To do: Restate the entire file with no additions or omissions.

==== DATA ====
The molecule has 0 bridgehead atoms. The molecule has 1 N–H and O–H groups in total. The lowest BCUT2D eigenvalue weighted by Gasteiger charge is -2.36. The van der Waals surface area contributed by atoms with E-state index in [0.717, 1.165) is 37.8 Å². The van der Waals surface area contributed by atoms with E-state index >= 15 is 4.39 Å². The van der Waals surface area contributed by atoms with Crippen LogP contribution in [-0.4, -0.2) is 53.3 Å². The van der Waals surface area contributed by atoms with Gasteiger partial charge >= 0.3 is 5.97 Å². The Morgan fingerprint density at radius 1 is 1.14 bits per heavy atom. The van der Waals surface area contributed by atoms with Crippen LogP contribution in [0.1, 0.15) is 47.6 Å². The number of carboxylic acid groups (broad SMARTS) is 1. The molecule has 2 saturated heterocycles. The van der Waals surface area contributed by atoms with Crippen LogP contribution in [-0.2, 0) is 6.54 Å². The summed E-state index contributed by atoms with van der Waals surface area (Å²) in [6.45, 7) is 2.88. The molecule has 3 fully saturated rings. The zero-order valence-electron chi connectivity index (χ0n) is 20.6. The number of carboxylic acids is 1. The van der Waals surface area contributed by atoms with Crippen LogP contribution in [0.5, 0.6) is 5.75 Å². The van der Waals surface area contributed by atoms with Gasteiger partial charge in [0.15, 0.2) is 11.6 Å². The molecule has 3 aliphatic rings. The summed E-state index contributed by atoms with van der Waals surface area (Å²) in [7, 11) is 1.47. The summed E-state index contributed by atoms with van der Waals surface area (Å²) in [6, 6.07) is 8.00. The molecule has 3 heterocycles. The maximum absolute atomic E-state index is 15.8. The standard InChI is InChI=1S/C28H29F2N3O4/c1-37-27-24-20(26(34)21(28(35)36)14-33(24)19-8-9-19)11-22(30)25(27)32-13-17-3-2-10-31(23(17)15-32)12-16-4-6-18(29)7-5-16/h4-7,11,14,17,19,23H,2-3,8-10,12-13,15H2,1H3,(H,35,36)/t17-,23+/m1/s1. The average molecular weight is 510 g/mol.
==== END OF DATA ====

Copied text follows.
The molecule has 0 bridgehead atoms. The molecule has 1 N–H and O–H groups in total. The lowest BCUT2D eigenvalue weighted by Gasteiger charge is -2.36. The van der Waals surface area contributed by atoms with E-state index in [0.717, 1.165) is 37.8 Å². The van der Waals surface area contributed by atoms with E-state index >= 15 is 4.39 Å². The van der Waals surface area contributed by atoms with Crippen LogP contribution in [-0.4, -0.2) is 53.3 Å². The van der Waals surface area contributed by atoms with Gasteiger partial charge >= 0.3 is 5.97 Å². The Morgan fingerprint density at radius 1 is 1.14 bits per heavy atom. The van der Waals surface area contributed by atoms with Crippen LogP contribution in [0.1, 0.15) is 47.6 Å². The number of carboxylic acid groups (broad SMARTS) is 1. The molecule has 2 saturated heterocycles. The van der Waals surface area contributed by atoms with Crippen LogP contribution in [-0.2, 0) is 6.54 Å². The summed E-state index contributed by atoms with van der Waals surface area (Å²) in [6.45, 7) is 2.88. The molecule has 3 fully saturated rings. The zero-order valence-electron chi connectivity index (χ0n) is 20.6. The number of carboxylic acids is 1. The van der Waals surface area contributed by atoms with Crippen LogP contribution in [0.5, 0.6) is 5.75 Å². The van der Waals surface area contributed by atoms with Gasteiger partial charge in [0.15, 0.2) is 11.6 Å². The molecule has 3 aliphatic rings. The summed E-state index contributed by atoms with van der Waals surface area (Å²) in [7, 11) is 1.47. The summed E-state index contributed by atoms with van der Waals surface area (Å²) in [6, 6.07) is 8.00. The molecule has 3 heterocycles. The maximum absolute atomic E-state index is 15.8. The standard InChI is InChI=1S/C28H29F2N3O4/c1-37-27-24-20(26(34)21(28(35)36)14-33(24)19-8-9-19)11-22(30)25(27)32-13-17-3-2-10-31(23(17)15-32)12-16-4-6-18(29)7-5-16/h4-7,11,14,17,19,23H,2-3,8-10,12-13,15H2,1H3,(H,35,36)/t17-,23+/m1/s1. The average molecular weight is 510 g/mol.